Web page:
The Three-Letter Word That Reinvigorated Shonda Rhimes' Career

"‘Yes’ changed my life, ‘yes’ changed me.”
"Saying ‘yes’ to playing with my children likely saved my career," Rhimes said at her TED Talk in February.&
"Saying ‘yes’ to playing with my children likely saved my career," Rhimes said at her TED Talk in February. 

In her new book Year Of Yes, Shonda Rhimes writes about how saying yes to everything changed her life. In a TED Talk published Wednesday, the "Grey's Anatomy" and "Scandal" showrunner spoke specifically about how the tiny word transformed how she thought of herself as a person. 

"A crazy thing happened,” Rhimes said in her TED Talk, speaking about her year of saying yes. "The very act of doing the thing that scared me undid the fear, made it not scary… It’s amazing the power of one word: ‘Yes’ changed my life, ‘yes’ changed me.”

Watch Rhimes' full TED Talk below. 

Between “Grey’s Anatomy,” “Scandal,” “How To Get Away With Murder” and her new show “The Catch,” Rhimes said she's responsible for almost 70 hours of TV each season. “I’m a titan… I create television, I executive produce television, I make television -- a great deal of television," she said. 

Rhimes said she once took great pride in calling herself a "titan" because she works so incredibly hard -- and she loves it. "When I am hard at work, when I am deep in it there is no other feeling," she said. "For me, my work is at all times building a nation out of thin air. It is manning the troops, it is painting a canvas, it is hitting every high note, it is running a marathon, it is being Beyoncé. And it is all of those things at the same time.”

Unfortunately, the term "titan" can also be synonymous with "workaholic," Rhimes pointed out. And at some point all workaholics burn out -- and hers came when she no longer felt her internal "hum," the intangible thing that drives her creative spirit. 

“What makes it [work] so good is the hum. There’s some kind of shift inside me when the work gets good," Rhimes said. "A hum begins in my brain and it grows and it grows and that hum sounds like the open road and I could drive it forever… The hum is action and activity, the hum is a drug, the hum is music, the hum is light and air, the hum is God’s whisper right in my ear."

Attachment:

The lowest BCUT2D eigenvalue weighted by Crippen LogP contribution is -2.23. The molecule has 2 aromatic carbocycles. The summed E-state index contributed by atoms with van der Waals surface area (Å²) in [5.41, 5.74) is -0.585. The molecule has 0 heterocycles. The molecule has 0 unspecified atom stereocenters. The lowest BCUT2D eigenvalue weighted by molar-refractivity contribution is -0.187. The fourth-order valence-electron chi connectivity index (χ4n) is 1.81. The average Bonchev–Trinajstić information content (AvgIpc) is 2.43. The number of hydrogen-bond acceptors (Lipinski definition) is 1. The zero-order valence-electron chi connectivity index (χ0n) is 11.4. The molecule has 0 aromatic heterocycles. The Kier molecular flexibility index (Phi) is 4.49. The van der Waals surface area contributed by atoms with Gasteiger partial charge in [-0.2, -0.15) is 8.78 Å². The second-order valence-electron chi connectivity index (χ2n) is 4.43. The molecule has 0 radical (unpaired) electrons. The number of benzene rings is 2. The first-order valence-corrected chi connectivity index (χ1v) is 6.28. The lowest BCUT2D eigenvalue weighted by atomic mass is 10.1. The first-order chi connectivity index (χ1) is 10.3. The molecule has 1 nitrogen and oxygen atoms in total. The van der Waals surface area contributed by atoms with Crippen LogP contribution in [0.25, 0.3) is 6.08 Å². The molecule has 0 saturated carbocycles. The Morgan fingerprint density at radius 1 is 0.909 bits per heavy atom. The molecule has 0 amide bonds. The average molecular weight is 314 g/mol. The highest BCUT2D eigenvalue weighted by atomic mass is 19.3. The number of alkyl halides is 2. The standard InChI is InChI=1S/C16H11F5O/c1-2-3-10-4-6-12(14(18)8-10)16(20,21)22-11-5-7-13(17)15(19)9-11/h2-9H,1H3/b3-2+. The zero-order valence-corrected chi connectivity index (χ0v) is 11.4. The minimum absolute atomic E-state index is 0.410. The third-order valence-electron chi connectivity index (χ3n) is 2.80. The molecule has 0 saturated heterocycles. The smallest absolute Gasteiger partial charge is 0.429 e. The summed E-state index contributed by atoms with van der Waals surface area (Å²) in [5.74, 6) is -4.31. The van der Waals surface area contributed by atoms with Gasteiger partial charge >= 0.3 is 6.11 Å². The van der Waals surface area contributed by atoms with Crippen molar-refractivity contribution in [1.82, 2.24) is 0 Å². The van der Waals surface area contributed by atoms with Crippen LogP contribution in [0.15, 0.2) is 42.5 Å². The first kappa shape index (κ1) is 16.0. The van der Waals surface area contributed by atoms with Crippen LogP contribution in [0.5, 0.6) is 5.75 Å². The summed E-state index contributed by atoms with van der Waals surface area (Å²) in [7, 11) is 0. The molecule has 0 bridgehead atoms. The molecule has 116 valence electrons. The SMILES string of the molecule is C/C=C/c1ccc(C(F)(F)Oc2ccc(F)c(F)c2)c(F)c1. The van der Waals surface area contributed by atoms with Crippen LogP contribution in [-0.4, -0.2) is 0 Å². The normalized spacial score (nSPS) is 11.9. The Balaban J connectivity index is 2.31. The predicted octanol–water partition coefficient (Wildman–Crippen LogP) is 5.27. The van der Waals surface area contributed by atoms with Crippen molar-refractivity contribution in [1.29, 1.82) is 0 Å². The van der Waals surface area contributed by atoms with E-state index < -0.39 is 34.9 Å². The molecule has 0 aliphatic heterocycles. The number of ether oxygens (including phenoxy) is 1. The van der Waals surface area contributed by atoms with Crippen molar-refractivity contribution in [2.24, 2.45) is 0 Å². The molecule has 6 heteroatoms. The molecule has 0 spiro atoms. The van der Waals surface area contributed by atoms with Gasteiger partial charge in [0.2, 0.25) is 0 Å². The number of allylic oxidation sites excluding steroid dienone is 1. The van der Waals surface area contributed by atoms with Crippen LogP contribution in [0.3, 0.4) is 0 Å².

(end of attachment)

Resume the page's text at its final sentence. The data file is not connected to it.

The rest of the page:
Her hum, however, was broken: "The more I work to be successful, the more I need to work," Rhimes said. "... Overworked, overused, burned out -- the hum stopped." 

But then, her daughter asked her to play. And that little word -- that "yes" word -- changed everything. "Play is the opposite of work. And I am happy," Rhimes realized after taking the time to be with her daughter. "Something in me loosens, a door in my brain swings open and a rush of energy comes... I feel it, a hum creeps back -- not at full volume, barely there. It’s quiet and I have to stay very still to hear it but it’s there." 

Work doesn’t work without play. Shonda Rhimes

She says she’s become reenergized and while the hum isn’t there, “a hum” is. “Now I feel like I know a very magical secret. Well, let’s not get carried away it’s just love. That’s all it is. No magic, no secret -- it’s just love. it’s just something we forgot.”

Rhimes said it’s not just about playing with your kids, it’s simply about playing. “It’s about joy, it’s about playing in general... Find what makes you feel good. Just figure it out and play in that arena.” 

She left off on the perfect note, reminding the crowd: "Work doesn’t work without play."

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